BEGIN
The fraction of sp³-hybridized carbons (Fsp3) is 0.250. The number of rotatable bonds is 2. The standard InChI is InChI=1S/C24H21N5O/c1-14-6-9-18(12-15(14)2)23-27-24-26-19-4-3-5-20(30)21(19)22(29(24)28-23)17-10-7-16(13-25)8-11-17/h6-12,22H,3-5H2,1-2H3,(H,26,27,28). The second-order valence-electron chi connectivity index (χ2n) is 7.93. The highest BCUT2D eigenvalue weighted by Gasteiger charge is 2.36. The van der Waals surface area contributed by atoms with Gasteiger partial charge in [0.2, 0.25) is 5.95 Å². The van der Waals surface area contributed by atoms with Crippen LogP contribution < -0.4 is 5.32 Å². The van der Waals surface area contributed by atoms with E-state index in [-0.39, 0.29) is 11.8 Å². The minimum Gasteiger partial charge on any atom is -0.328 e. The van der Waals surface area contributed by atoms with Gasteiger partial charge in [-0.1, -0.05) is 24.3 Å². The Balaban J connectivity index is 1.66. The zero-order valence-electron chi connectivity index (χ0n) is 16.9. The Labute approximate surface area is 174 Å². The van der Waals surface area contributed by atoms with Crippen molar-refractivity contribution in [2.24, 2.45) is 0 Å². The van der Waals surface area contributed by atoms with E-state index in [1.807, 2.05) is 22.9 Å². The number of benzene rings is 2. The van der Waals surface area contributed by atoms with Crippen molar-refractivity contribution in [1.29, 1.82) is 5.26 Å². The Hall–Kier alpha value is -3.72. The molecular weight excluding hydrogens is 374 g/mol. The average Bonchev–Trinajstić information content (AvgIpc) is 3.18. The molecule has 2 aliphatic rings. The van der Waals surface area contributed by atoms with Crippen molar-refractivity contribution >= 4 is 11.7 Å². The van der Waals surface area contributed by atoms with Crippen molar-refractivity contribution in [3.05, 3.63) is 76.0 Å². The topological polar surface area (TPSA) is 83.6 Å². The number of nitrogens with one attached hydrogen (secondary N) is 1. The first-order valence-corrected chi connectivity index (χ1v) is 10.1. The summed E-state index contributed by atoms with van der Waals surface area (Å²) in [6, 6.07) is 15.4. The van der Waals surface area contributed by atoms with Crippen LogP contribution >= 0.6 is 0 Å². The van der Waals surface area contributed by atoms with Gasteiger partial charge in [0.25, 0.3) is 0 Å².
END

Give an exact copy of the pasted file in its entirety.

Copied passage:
The fraction of sp³-hybridized carbons (Fsp3) is 0.250. The number of rotatable bonds is 2. The standard InChI is InChI=1S/C24H21N5O/c1-14-6-9-18(12-15(14)2)23-27-24-26-19-4-3-5-20(30)21(19)22(29(24)28-23)17-10-7-16(13-25)8-11-17/h6-12,22H,3-5H2,1-2H3,(H,26,27,28). The second-order valence-electron chi connectivity index (χ2n) is 7.93. The highest BCUT2D eigenvalue weighted by Gasteiger charge is 2.36. The van der Waals surface area contributed by atoms with Gasteiger partial charge in [0.2, 0.25) is 5.95 Å². The van der Waals surface area contributed by atoms with Crippen LogP contribution < -0.4 is 5.32 Å². The van der Waals surface area contributed by atoms with E-state index in [-0.39, 0.29) is 11.8 Å². The minimum Gasteiger partial charge on any atom is -0.328 e. The van der Waals surface area contributed by atoms with Gasteiger partial charge in [-0.1, -0.05) is 24.3 Å². The Balaban J connectivity index is 1.66. The zero-order valence-electron chi connectivity index (χ0n) is 16.9. The Labute approximate surface area is 174 Å². The van der Waals surface area contributed by atoms with Crippen molar-refractivity contribution in [2.24, 2.45) is 0 Å². The van der Waals surface area contributed by atoms with E-state index in [1.807, 2.05) is 22.9 Å². The number of benzene rings is 2. The van der Waals surface area contributed by atoms with Crippen molar-refractivity contribution in [1.29, 1.82) is 5.26 Å². The Hall–Kier alpha value is -3.72. The molecular weight excluding hydrogens is 374 g/mol. The average Bonchev–Trinajstić information content (AvgIpc) is 3.18. The molecule has 2 aliphatic rings. The van der Waals surface area contributed by atoms with Crippen molar-refractivity contribution >= 4 is 11.7 Å². The van der Waals surface area contributed by atoms with Crippen molar-refractivity contribution in [3.05, 3.63) is 76.0 Å². The topological polar surface area (TPSA) is 83.6 Å². The number of nitrogens with one attached hydrogen (secondary N) is 1. The first-order valence-corrected chi connectivity index (χ1v) is 10.1. The summed E-state index contributed by atoms with van der Waals surface area (Å²) in [6, 6.07) is 15.4. The van der Waals surface area contributed by atoms with Crippen LogP contribution >= 0.6 is 0 Å². The van der Waals surface area contributed by atoms with Gasteiger partial charge in [0.25, 0.3) is 0 Å².